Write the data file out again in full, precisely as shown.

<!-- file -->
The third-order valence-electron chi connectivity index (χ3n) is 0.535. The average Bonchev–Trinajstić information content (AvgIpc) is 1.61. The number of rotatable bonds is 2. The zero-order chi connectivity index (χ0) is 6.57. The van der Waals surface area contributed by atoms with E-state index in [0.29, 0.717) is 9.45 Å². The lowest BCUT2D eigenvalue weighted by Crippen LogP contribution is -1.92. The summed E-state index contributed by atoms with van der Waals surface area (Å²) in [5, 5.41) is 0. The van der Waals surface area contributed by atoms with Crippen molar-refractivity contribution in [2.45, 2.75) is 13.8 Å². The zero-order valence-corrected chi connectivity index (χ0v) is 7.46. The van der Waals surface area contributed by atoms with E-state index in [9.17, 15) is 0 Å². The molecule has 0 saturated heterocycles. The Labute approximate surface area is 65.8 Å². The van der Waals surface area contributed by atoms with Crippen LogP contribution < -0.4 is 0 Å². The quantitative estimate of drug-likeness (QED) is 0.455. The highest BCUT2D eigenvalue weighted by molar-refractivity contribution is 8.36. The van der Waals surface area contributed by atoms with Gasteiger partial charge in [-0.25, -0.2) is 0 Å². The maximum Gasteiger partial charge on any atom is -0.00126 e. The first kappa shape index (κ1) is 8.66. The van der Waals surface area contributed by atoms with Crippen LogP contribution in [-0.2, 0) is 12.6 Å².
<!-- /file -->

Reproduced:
The third-order valence-electron chi connectivity index (χ3n) is 0.535. The average Bonchev–Trinajstić information content (AvgIpc) is 1.61. The number of rotatable bonds is 2. The zero-order chi connectivity index (χ0) is 6.57. The van der Waals surface area contributed by atoms with E-state index in [0.29, 0.717) is 9.45 Å². The lowest BCUT2D eigenvalue weighted by Crippen LogP contribution is -1.92. The summed E-state index contributed by atoms with van der Waals surface area (Å²) in [5, 5.41) is 0. The van der Waals surface area contributed by atoms with Crippen molar-refractivity contribution in [2.45, 2.75) is 13.8 Å². The zero-order valence-corrected chi connectivity index (χ0v) is 7.46. The van der Waals surface area contributed by atoms with E-state index in [9.17, 15) is 0 Å². The molecule has 0 saturated heterocycles. The Labute approximate surface area is 65.8 Å². The van der Waals surface area contributed by atoms with Crippen LogP contribution < -0.4 is 0 Å². The quantitative estimate of drug-likeness (QED) is 0.455. The highest BCUT2D eigenvalue weighted by molar-refractivity contribution is 8.36. The van der Waals surface area contributed by atoms with Gasteiger partial charge in [-0.25, -0.2) is 0 Å². The maximum Gasteiger partial charge on any atom is -0.00126 e. The first kappa shape index (κ1) is 8.66. The van der Waals surface area contributed by atoms with Crippen LogP contribution in [-0.2, 0) is 12.6 Å².